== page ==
This is just one demonstration of how water management demands holistic thinking. Rivers and waterways do not abide by political borders. The 1947 partition, in which the subcontinent was summarily split into India and Pakistan by the withdrawing British, divided the waters as well as the land and the population. Disputes between the two nations about control of the Indus were among the earliest ‘water wars’ on the subcontinent, which persist today. Several stem from huge hydro-engineering projects planned for rivers in the Himalayan regions of India, Nepal, Bhutan and Pakistan, which would create 400 dams — roughly 1 every 32 kilometres. China, too, has a major stake in this game, with its plans to dam the Tibetan headwaters of the Brahmaputra.
Unruly Waters is an interesting counterpart to studies of water’s role in the history of China (my own included). There are as many contrasts as similarities. India does not have quite the stark wet south–dry north climatic division seen in China; nor are its rivers so strategic for trade and conquest. Rather, India’s situation shaped its prospects: it is flanked by concave coasts and, after 1869, was accessible from Europe through the Suez Canal. China’s climate is also less in thrall to monsoon conditions.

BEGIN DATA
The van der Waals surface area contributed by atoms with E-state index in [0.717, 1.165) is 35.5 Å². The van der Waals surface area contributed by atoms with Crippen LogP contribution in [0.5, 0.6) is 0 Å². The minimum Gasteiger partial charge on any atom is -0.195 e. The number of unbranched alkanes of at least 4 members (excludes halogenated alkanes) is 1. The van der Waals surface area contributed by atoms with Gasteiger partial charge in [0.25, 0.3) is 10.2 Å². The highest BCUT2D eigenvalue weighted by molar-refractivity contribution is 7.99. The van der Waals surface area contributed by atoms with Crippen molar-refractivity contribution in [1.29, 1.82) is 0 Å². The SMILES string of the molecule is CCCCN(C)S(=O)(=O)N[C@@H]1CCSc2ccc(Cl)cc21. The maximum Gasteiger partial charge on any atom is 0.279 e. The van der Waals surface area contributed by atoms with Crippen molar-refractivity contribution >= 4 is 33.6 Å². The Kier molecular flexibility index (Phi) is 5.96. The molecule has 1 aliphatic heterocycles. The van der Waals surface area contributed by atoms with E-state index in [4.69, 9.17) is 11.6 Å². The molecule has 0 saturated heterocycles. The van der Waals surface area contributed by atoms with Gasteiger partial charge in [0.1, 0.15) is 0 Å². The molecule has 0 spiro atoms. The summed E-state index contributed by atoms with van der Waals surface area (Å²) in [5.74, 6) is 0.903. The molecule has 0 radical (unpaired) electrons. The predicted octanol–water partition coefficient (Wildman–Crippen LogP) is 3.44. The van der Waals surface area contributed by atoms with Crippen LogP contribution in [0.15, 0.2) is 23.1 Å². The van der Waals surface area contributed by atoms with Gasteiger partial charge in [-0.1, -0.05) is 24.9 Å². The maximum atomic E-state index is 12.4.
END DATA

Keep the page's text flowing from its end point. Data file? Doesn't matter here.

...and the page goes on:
India lacks China’s quasi-mythical narrative of civilizational continuity maintained by imperial dynasties. Nor does it have a long history of state-controlled hydro-engineering to exploit the major rivers and to build canals and reservoirs for trade, military transport, water storage and irrigation (A. Janku Nature 536, 28–29; 2016). These two factors — the symbolic and practical value of waterways — are surely connected, even if not in the simplistic and eurocentric idea of “oriental despotism” founded on “hydraulic civilizations” that Marxist historian Karl Wittfogel proposed in the 1950s. The extensive canal building in India occurred mainly under British rule in the nineteenth century, when the use of canals for transport and trade already faced competition from the expanding railway network.
So although Amrith makes a persuasive case that rains, rivers, coasts and seas shaped the history of India as much as they did that of China, they did so in different ways. That is reflected in the fact that mastery of water in India has never been closely linked to a ‘heavenly mandate’ of state authority, as it has in China. Understanding those distinctions — and perhaps the equally marked differences in water’s role in the Middle East — might offer a broader understanding of how history and environment entwine.